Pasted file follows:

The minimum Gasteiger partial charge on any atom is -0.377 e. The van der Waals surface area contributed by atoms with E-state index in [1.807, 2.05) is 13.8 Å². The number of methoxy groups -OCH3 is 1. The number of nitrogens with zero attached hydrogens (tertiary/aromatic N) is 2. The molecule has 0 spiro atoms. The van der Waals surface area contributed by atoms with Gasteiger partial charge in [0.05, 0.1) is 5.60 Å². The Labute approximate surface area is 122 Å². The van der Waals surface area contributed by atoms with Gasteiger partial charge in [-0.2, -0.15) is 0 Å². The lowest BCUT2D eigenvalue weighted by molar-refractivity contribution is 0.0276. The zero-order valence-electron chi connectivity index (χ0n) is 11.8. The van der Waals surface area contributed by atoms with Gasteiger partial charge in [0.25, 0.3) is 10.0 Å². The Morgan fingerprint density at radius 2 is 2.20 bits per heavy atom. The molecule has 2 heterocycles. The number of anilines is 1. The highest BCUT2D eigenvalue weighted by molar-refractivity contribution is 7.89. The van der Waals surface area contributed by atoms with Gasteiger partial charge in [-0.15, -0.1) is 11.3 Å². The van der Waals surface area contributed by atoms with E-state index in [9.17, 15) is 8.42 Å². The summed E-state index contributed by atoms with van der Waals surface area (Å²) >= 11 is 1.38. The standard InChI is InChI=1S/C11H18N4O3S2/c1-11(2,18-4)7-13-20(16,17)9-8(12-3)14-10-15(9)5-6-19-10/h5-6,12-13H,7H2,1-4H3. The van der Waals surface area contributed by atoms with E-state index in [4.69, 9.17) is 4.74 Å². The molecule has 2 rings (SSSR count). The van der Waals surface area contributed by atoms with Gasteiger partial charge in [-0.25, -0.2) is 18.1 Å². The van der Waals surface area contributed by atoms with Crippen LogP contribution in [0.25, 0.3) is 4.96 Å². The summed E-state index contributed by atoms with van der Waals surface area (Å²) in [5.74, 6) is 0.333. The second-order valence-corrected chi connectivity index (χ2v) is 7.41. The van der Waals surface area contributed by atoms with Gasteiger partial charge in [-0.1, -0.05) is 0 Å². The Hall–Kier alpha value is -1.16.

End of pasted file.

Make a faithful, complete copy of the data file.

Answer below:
The minimum Gasteiger partial charge on any atom is -0.377 e. The van der Waals surface area contributed by atoms with E-state index in [1.807, 2.05) is 13.8 Å². The number of methoxy groups -OCH3 is 1. The number of nitrogens with zero attached hydrogens (tertiary/aromatic N) is 2. The molecule has 0 spiro atoms. The van der Waals surface area contributed by atoms with Gasteiger partial charge in [0.05, 0.1) is 5.60 Å². The Labute approximate surface area is 122 Å². The van der Waals surface area contributed by atoms with Gasteiger partial charge in [-0.2, -0.15) is 0 Å². The lowest BCUT2D eigenvalue weighted by molar-refractivity contribution is 0.0276. The zero-order valence-electron chi connectivity index (χ0n) is 11.8. The van der Waals surface area contributed by atoms with Gasteiger partial charge in [0.25, 0.3) is 10.0 Å². The Morgan fingerprint density at radius 2 is 2.20 bits per heavy atom. The molecule has 2 heterocycles. The number of anilines is 1. The highest BCUT2D eigenvalue weighted by molar-refractivity contribution is 7.89. The van der Waals surface area contributed by atoms with Gasteiger partial charge in [-0.15, -0.1) is 11.3 Å². The van der Waals surface area contributed by atoms with E-state index in [9.17, 15) is 8.42 Å². The summed E-state index contributed by atoms with van der Waals surface area (Å²) >= 11 is 1.38. The standard InChI is InChI=1S/C11H18N4O3S2/c1-11(2,18-4)7-13-20(16,17)9-8(12-3)14-10-15(9)5-6-19-10/h5-6,12-13H,7H2,1-4H3. The van der Waals surface area contributed by atoms with E-state index in [4.69, 9.17) is 4.74 Å². The molecule has 2 rings (SSSR count). The van der Waals surface area contributed by atoms with Gasteiger partial charge in [-0.25, -0.2) is 18.1 Å². The van der Waals surface area contributed by atoms with Crippen LogP contribution in [0.25, 0.3) is 4.96 Å². The summed E-state index contributed by atoms with van der Waals surface area (Å²) in [5.74, 6) is 0.333. The second-order valence-corrected chi connectivity index (χ2v) is 7.41. The van der Waals surface area contributed by atoms with Gasteiger partial charge in [-0.1, -0.05) is 0 Å². The Hall–Kier alpha value is -1.16.